[Sinn Fein]

2 August 2001

Kelly briefs Belfast Sinn Fein

Speaking tonight at a meeting of Sinn Fein's Belfast Executive party spokesperson on Policing Gerry Kelly MLA said:

``There has been a media focus since Wednesday on what Sinn Fein's response to the two government's package would be, and while that may be fair enough there is also a need to analyse precisely what the two, governments are committing themselves to do.

``When you read the government proposals closely there are very few real commitments in it.  What we have are proposals some of which are put in a very qualified manner.  We are then told that this package is a `take it or leave it' affair.  But in reality we all know that it is impossible to reach that point until you know exactly what you are taking or leaving.

``If we were to take seriously some of the remarks we have heard in recent days by some of the commentators then we would be left with -no other conclusion other than: peace is optional justice is optional human rights are optional acceptable policing is optional the Good Friday Agreement is optional

``However we should be clear that the two governments have not presented their proposals in such terms.  Rather, they have presented them for what they are - proposals sent from mere mortals and not `tablets of stone received from on high. 

``And that is precisely how Sinn Fein will deal with them.

``We will assess the potential of the government's proposals as an effective implementation plan to bring about the full and speedy implementation of the Good Friday Agreement in the terms agreed.

``However, as I have said earlier we will require the relevant information to enable us to make this assessment.

``This includes the as yet unpublished implementation plan for policing and the unpublished draft legislation and implementation plan for a fair and impartial system of justice.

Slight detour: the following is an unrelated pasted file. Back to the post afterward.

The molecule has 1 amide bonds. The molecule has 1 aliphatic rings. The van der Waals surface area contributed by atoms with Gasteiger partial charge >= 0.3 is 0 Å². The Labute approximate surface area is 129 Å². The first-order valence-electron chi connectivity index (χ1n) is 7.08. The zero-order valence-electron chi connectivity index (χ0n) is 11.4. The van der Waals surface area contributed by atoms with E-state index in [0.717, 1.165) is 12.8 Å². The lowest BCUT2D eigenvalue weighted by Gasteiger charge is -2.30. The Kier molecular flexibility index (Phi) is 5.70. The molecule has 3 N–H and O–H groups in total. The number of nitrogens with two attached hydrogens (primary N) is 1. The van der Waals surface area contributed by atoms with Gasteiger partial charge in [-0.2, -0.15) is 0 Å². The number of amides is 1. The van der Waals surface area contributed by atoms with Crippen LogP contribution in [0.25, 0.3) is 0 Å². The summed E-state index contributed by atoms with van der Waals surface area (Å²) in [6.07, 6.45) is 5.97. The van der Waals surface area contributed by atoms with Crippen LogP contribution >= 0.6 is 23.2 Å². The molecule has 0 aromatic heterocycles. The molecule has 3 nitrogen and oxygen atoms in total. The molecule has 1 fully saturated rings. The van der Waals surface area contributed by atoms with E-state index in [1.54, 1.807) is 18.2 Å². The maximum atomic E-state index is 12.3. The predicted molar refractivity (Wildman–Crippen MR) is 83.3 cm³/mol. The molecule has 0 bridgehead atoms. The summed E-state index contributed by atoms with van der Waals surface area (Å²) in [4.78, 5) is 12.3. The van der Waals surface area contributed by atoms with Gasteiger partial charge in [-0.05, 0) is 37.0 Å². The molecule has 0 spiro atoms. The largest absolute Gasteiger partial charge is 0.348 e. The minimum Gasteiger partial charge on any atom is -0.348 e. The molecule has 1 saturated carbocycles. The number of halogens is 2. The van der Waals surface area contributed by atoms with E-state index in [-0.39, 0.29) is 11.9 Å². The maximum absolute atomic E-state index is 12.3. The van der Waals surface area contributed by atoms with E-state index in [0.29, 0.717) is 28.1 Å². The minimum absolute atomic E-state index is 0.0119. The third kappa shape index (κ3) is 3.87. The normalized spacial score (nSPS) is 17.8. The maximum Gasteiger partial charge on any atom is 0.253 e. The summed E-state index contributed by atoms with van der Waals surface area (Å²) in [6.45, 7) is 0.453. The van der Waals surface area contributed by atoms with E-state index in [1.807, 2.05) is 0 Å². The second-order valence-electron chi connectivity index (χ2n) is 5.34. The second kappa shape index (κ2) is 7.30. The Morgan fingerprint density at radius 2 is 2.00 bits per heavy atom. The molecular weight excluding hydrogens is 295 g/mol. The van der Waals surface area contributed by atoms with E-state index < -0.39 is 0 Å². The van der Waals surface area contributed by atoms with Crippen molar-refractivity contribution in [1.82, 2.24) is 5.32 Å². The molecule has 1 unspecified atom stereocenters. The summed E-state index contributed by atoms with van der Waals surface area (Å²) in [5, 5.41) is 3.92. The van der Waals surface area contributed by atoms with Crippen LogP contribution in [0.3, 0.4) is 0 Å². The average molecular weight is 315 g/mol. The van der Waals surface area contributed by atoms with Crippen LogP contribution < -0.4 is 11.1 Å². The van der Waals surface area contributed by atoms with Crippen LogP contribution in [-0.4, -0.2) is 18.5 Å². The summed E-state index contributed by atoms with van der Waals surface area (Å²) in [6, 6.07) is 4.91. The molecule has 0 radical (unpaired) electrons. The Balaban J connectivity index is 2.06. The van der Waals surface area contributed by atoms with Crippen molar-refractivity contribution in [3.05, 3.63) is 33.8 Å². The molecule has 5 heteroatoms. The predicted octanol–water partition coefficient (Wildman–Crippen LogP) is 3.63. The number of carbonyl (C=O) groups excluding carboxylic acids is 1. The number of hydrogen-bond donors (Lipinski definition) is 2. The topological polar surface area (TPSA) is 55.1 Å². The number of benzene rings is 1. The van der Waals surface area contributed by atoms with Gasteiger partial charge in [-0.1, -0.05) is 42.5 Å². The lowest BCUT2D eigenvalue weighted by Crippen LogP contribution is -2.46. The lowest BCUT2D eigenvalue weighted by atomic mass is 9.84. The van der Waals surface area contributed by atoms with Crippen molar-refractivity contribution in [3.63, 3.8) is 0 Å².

``I am the Sinn Fein spokesperson on policing.  I have spent days going through this issue with the British government.  Yet tonight I am still not in a position to tell you if the British government are going to deliver the new beginning to policing promised in the Agreement.  Do I trust them to do it?  No of course I don't; that is why we want to see their plans in black and white on policing and justice.

``With regard to the demilitarisation of society we again have the British approaching this matter with rationalisation being their guide rather than conflict resolution.  The minor tinkering with military installations proposed will impress nobody particularly as this is ring-fenced in conditions.  Take it or leave - I think you need to catch yourself on. 

``That said I do not wish to pre-empt or prejudice the wide ranging consideration of this package by the party.  But I believe that it is important to bring activists attention to some of the salient points.   But on a general note, our approach will be guided by the Good Friday Agreement that is binding on all of the parties and the two governments.  We will proof all of the proposals against the Agreement.   All of these matters - policing, political institutions, demilitarisation, the arms issue, human rights, justice etc - are stand alone issues - which need to be resolved in their own right.

``This is the basis on which we will assess the proposals and engage the governments in a critical and constructive manner.'' ENDS

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